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The Pro Triathlete College Student

By Corrie Seabrook

OLYMPUS DIGITAL CAMERATAMPA, Fla. –  At 9 on a Friday morning, Michael Poole jogs a lap around the trails by the University of South Florida’s tennis courts. His new orange Saucony shoes leave imprints in the dirt. The warm up barely makes him sweat, but his hair is wet from the swimming workout just before. His lean body stands at 6-foot-1-inches and his skin is tan from being in the sun for years.

This morning his training is light because the next day he will be racing in Barbados. There he races what he says was the best race of his life.

At 21, this New Zealand native spends 30 to 35 hours per week training for triathlons, while balancing a 15-hour course load for chemical engineering.

Poole discovered his passion for triathlons at age 16, when he joined his high school team. He met the challenge of coming into the sport late in adolescence. “I ran growing up, but didn’t start swimming until age 16,” Poole says. “That is something I have had to work very hard to catch up on.”

At 18 he began to excel and win race after race in Auckland. At that point in time he made the choice to go pro. In 2012 he was ranked seventh in the U.S.

Poole made decisions that many young people cannot imagine. Realizing that his best shot at making a living as a professional triathlete was in the United States, he decided to move to Florida, specifically the Tampa Bay area.

His area of study, chemical engineering, serves as his plan B.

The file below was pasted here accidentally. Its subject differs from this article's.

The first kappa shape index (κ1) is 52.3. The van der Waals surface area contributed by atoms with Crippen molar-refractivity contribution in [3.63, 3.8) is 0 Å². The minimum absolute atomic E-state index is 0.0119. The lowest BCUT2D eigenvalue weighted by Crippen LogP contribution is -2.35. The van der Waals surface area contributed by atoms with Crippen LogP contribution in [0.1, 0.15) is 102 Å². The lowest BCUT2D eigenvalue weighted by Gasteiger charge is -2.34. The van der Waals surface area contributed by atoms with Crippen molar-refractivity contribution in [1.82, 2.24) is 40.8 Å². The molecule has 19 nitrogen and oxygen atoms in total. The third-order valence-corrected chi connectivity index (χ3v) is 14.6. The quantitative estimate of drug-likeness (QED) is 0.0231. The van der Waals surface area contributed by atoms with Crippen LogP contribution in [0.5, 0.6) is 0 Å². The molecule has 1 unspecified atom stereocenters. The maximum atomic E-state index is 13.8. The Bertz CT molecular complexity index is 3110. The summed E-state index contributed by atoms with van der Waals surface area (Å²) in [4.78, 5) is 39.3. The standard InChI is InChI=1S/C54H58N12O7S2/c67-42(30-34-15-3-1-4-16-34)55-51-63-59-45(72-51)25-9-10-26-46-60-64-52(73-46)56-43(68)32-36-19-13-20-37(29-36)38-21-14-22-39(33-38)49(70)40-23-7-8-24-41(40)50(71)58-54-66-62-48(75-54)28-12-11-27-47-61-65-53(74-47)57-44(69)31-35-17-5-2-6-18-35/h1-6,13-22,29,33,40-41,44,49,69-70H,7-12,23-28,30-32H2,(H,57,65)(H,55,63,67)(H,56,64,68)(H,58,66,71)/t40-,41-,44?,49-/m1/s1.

“This is more like a backup plan,” Poole says. “Some guys get to 35 and they have to retire from triathlons, and they have nothing. I don’t want to be like that.”

MichaelPoole2So he researched what college he wanted to study at with the help of Google. He weighed the qualities of all the universities in the state, the locations and the fees. He decided that University of South Florida was the best place for him.

Before Poole moved, he endured a horrific bicycle accident when a car knocked him off of his bike, smashing his face. The driver drove off after the accident. The friend he had been training with called Poole’s mom to rush him to the hospital.

“At that moment I really realized I needed to go to college; it could’ve been worse,” he said.

Although he now has a fear of cars and sustaining another injury, Poole hasn’t allowed the incident to prevent him from racing.

In January of 2010 Poole competed in New Zealand’s Half Ironman Championships and met the professional triathlete standards. “It’s not complicated to stay a pro, I just need to be consistently getting top placings in races,” he says.

Another hurdle Poole had to jump was getting sponsors to invest in him. “Many triathlon related companies are willing to give me products,” he says. “But it is very hard to get a company to invest cash, which is important for me to be able to make a living and pay tuition.”